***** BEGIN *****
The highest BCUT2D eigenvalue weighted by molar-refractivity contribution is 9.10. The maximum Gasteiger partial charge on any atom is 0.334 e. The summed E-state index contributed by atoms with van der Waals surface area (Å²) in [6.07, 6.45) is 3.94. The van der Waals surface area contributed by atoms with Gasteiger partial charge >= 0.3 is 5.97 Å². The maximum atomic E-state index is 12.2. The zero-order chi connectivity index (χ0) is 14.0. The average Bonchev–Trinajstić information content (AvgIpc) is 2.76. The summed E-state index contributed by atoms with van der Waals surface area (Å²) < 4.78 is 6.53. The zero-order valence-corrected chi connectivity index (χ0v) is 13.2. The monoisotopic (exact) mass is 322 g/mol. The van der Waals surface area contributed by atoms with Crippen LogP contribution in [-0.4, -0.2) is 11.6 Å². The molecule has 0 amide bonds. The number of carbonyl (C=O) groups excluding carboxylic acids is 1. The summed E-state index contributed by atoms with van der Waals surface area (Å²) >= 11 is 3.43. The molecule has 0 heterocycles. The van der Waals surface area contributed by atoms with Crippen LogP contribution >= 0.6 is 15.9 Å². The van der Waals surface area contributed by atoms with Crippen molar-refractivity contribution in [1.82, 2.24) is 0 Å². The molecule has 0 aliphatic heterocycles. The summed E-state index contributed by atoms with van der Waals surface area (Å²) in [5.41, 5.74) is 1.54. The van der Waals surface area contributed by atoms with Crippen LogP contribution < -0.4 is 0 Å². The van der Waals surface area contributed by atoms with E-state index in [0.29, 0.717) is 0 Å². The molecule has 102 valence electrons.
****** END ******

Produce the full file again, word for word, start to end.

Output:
The highest BCUT2D eigenvalue weighted by molar-refractivity contribution is 9.10. The maximum Gasteiger partial charge on any atom is 0.334 e. The summed E-state index contributed by atoms with van der Waals surface area (Å²) in [6.07, 6.45) is 3.94. The van der Waals surface area contributed by atoms with Gasteiger partial charge >= 0.3 is 5.97 Å². The maximum atomic E-state index is 12.2. The zero-order chi connectivity index (χ0) is 14.0. The average Bonchev–Trinajstić information content (AvgIpc) is 2.76. The summed E-state index contributed by atoms with van der Waals surface area (Å²) < 4.78 is 6.53. The zero-order valence-corrected chi connectivity index (χ0v) is 13.2. The monoisotopic (exact) mass is 322 g/mol. The van der Waals surface area contributed by atoms with Crippen LogP contribution in [-0.4, -0.2) is 11.6 Å². The molecule has 0 amide bonds. The number of carbonyl (C=O) groups excluding carboxylic acids is 1. The summed E-state index contributed by atoms with van der Waals surface area (Å²) >= 11 is 3.43. The molecule has 0 heterocycles. The van der Waals surface area contributed by atoms with Crippen LogP contribution >= 0.6 is 15.9 Å². The van der Waals surface area contributed by atoms with Crippen molar-refractivity contribution in [1.82, 2.24) is 0 Å². The molecule has 0 aliphatic heterocycles. The summed E-state index contributed by atoms with van der Waals surface area (Å²) in [5.41, 5.74) is 1.54. The van der Waals surface area contributed by atoms with Crippen LogP contribution < -0.4 is 0 Å². The van der Waals surface area contributed by atoms with E-state index in [0.29, 0.717) is 0 Å². The molecule has 102 valence electrons.